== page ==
As a gray pickup truck rolled into the drive-thru at The Lube Center on the Golden Mile in Frederick Thursday, service technician Marvin Mills motioned the driver forward.
The floor opened up, and a technician underneath began an oil change. Up top, Mills popped the hood and peered inside. He signaled the driver to flash his lights. They were all in working order. Mills, 58, slid a squeegee across the front windshield.
Then he began to sing.
”Blame it all on my roots, I showed up in boots, and ruined your black tie affair.”
Exchanging a smile with the customers, Mills checked the tire pressure as he moved into the second verse of the Garth Brooks hit.
”Well, I guess I was wrong, I just don’t belong, but then, I’ve been there before.”
Mills isn’t a professional performer, unless you count karaoke at the Orioles Nest. But he likes to sing at work.
“It just helps the day to go by, and customers like it,” he said.
In his approximately 15 years with The Lube Center, Mills has become known by customers for his vocal talent.
“Every time a customer comes in here, they’re probably asking for Marvin,” cashier Annastaza Jones said. “Marvin’s a sweetheart.”
In the three months Jones has worked there, Mills has taught her basic vehicle maintenance such as how to check oil and rotate tires.
Mills has won numerous awards from his employer, such as "Employee of the Year" and "Top Performer," according to Michael Allen, managing partner of WLR Automotive Group Inc.
"Marvin’s passion for customer service and his personal touch with each customer is on an entirely different level," Allen wrote in an email. "His character and work ethic truly reflects the WLR motto, 'Changing lives, One Neighbor at a Time.' Marvin has always been a wonderful asset to the overall success of the location."
Assistant manager Tyler DeGrange, who’s worked with Mills for about five years, said his work ethic is hard to beat.
“Marvin brings a positive energy to the shop not a lot of people can match,” DeGrange said.
And that energy comes after working a 3 a.m. shift at his other job, sorting packages for UPS.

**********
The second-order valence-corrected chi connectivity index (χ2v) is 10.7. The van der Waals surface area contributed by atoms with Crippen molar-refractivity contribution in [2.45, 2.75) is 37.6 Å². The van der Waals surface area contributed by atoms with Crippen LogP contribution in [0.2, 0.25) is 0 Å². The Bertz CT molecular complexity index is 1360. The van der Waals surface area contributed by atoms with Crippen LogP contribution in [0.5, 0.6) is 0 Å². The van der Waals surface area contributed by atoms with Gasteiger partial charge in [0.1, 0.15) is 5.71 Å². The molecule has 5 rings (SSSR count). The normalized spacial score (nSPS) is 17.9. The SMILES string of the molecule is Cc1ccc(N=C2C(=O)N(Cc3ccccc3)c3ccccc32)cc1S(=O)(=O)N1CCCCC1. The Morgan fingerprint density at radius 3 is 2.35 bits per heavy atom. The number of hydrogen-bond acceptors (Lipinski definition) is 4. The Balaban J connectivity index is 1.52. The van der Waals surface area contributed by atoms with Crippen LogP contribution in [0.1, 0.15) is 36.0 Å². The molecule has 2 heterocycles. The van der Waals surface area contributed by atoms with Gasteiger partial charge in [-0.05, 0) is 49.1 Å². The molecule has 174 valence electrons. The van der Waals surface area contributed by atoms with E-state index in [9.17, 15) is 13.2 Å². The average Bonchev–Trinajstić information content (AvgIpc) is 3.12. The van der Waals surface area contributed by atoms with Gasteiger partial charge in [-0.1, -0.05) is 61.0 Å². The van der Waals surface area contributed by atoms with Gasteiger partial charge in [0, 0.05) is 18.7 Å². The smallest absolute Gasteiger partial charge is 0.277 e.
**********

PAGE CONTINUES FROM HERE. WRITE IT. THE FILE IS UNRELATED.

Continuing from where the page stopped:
Mills says he’ll sing any kind of music he knows the words to — R&B, country, soft rock — and even takes requests.
On a hot day in May, Mills’ customers say they appreciated the service with a song.
“More people should be that way,” Sean Rose of Hagerstown said.
Rose and his father, John, were coming back from a plumbing job when they stopped at The Lube Center for some quick maintenance.
“Too many grumpy people in the world,” John Rose said, “it’s good to meet someone like that.”
Mills has attracted many regulars over the years and tries to build rapport with them. He says some people open up and tell him about their woes. He’s even prayed with customers.
Once, an older customer told Mills he needed someone to help him with yard work. Mills offered a hand, which turned into a four- or five-year relationship of Mills cooking and cleaning occasionally for him until he died about two years ago.
Shortly before his friend’s death, Mills said, they argued. Mills, a vegan who doesn’t drink or smoke, tried to encourage his friend to lead a healthier lifestyle. When they disagreed, Mills decided to give him some space for about a week. In that time, his friend passed away.
“I really felt awful,” Mills said. “That really hurt me a lot.”
He drove a Jeep Cherokee, Mills recalled.
Most customers at The Lube Center wouldn’t know it, but before Mills worked on cars in Frederick, he bumped elbows with the rich and famous in Los Angeles.
Working security at the Bonaventure Hotel — the largest hotel in the city — Mills met Janet Jackson, Whitney Houston, James Brown, Shaquille O’Neal, Kobe Bryant, Mel Gibson and Johnny Depp, among others. President George W. Bush gave him a pendant in an elevator there.
On weekends, Mills provided personal security for Little Richard.
Depp, who filmed “Nick of Time” in the hotel, was one of the friendliest stars Mills said he’s met.
“Johnny Depp, basically, he knew me by first name because I would have to go up to his room and bring him down to the set,” Mills said.
When Usher came to the hotel to film the music video for “U Don’t Have to Call,” Mills got an invitation to pose as one of the bouncers in the dance club scene.
Though Mills has 24 years’ worth of memories from the hotel, his interactions with celebrities aren’t the first stories he’ll tell when he meets someone new. Sitting on a bench outside The Lube Center, Mills first talked about his job, the customers he meets and his favorite places to hike — he’s particularly fond of the Maryland Heights Trail in Harpers Ferry.
He’s also quick to praise the life he’s found in Frederick County.
“I like quiet, I like the country,” Mills said.
He moved to Frederick about 15 years ago to be closer to his mother and find a different life for his children. Mills is now a grandfather of five.
Though he appreciates time off, Mills doesn’t drag his feet through the work day. He smiles through the shift and hopes customers will catch a grin, too.
“Life is too short to be any other way,” Mills said. “Smiles are contagious.”